High-Speed Rail

High-speed rail agency says fed law trumps state environmental rules

An appellate court brief in a high-speed rail lawsuit from the Bay Area could have far-reaching implications in the rest of the state -- including the San Joaquin Valley, where the first stretches of the statewide bullet-train network are supposed to be built.

Late Friday, The California High-Speed Rail Authority filed a brief with the 3rd District Court of Appeal in Sacramento claiming that federal environmental laws -- typically considered less stringent than the California Environmental Quality Act or CEQA -- supersede state regulations. In April, the federal Surface Transportation Board asserted that it has jurisdiction over the state's high-speed rail project.

The state Attorney General's Office, which represents the rail agency, believes that federal decision triggered provisions of national law that "pre-empt" the state's environmental laws.

The filing on Friday is part of the state's arguments that the appeals court should dismiss a CEQA suit by the city of Atherton and other Bay Area communities to overturn the rail authority's approval of Pacheco Pass, instead of the Altamont Pass, as the general route for high-speed trains between the Bay Area and the San Joaquin Valley.

If the court agrees, it could establish a precedent for sections of the high-speed rail project throughout the state.

"The issue of whether the project is subject to the California Environmental Quality Act ... will ultimately be decided by the courts," said Jeff Morales, the rail authority's CEO. He added that the agency "remains committed to environmental review of the project and will continue to work cooperatively with agencies responsible for resource and environmental protection."

Jason Holder, an Oakland attorney who represented Farm Bureau organizations in Madera and Merced counties and other plaintiffs in a now-settled CEQA lawsuit against the rail authority, said the key federal law, the National Environmental Policy Act, is considerably weaker than California's environmental rules. "CEQA is like NEPA, but with teeth," Holder told a gathering of the Fresno County Bar Association last week.

The rail authority hinted at its legal strategy in late June, when the attorney general notified the court that "the authority is examining the STB's jurisdictional decision to determine the potentially significant consequences that it may have in this case." That letter asked for a postponement of a July 22 hearing on the Atherton appeal. The court granted the delay and ordered both sides to submit briefs on the pre-emption issue.

The opposing attorney in the Atherton lawsuit, Stuart Flashman of Oakland, is out of the country on vacation until next week and was unavailable to comment on Friday's filing.

In an earlier letter to the court, however, Flashman discounted the idea of federal pre-emption in Atherton's appeal because the issue was not raised when the case was heard in Sacramento County Superior Court. He suggested that the judge "consider the (authority's) request with a jaundiced eye."

Flashman also represents Kings County in its lawsuit against the rail authority over whether the statewide plan conforms to the requirements of Proposition 1A, the $9.9 billion high-speed rail bond measure approved by California voters in 2008. That case, in which a ruling is expected by the end of this month, would not be affected by the pre-emption question.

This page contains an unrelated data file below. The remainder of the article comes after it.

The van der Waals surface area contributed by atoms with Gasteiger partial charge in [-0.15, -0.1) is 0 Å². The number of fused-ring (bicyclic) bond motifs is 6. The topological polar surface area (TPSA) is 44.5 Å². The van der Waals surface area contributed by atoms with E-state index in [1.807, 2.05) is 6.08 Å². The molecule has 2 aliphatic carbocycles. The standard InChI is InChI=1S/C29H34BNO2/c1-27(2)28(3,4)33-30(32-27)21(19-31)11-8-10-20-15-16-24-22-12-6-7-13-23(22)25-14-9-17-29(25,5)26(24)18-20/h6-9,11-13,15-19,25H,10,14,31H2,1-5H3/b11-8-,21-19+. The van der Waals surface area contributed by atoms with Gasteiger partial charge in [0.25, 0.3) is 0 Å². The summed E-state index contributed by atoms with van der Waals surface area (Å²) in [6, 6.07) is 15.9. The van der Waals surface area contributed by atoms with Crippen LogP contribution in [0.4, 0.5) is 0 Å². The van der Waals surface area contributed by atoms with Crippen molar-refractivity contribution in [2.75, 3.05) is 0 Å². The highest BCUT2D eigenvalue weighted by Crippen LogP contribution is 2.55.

But a ruling on whether state or federal laws reign over the $68 billion rail project could affect whether future environmental challenges are heard in state or federal court.

Opponents have repeatedly used CEQA, the state law, to target the high-speed rail project in state courts. In addition to the Atherton lawsuit, which dates to 2010, three separate lawsuits were filed last year in the Sacramento County Superior Court after the rail agency approved its Merced-Fresno section and adopted a 33,000-page environmental-impact report prepared under both the California Environmental Quality Act and the National Environmental Policy Act.

All three of those cases were settled this year, but more suits are all but certain as the rail authority moves forward with environmental reviews for other portions of the project. The agency is in the midst of preparing environmental reports under CEQA for its Fresno-Bakersfield section and for the Chowchilla Wye, a Y-shaped junction in Madera County connecting the Merced-Fresno section of the statewide rail system with an east-west line from the Bay Area.

The attorney general believes the federal Surface Transportation Board's decision -- which the rail authority argued against earlier this year -- not only changes the rules of the game, but also the arena in which the game should be played.

"Now that the STB has determined that the high-speed train system is under its jurisdiction ... the (Interstate Commerce Commission Termination Act) pre-empts CEQA in this case," Deputy Attorney General Danae J. Aitchison wrote in Friday's brief.

That means that instead of CEQA, Aitchison added, "federal environmental statutes such as NEPA, the Clean Air Act and Clean Water Act would apply to the project."

Morales, the rail authority's CEO, said there is "overwhelming overlap" between the state and federal environmental laws, and that his agency is committed to environmental protection beyond the laws, including fuel-efficient construction equipment to reduce pollution while the lines are built and using only renewable energy sources such as solar to generate electricity to power the trains.

"Those are things that aren't strictly required under federal or state law and that would not change based on the outcome of this," Morales told The Associated Press.

Flashman, the attorney for the Bay Area cities, has until Sept. 17 to respond to the state's latest arguments.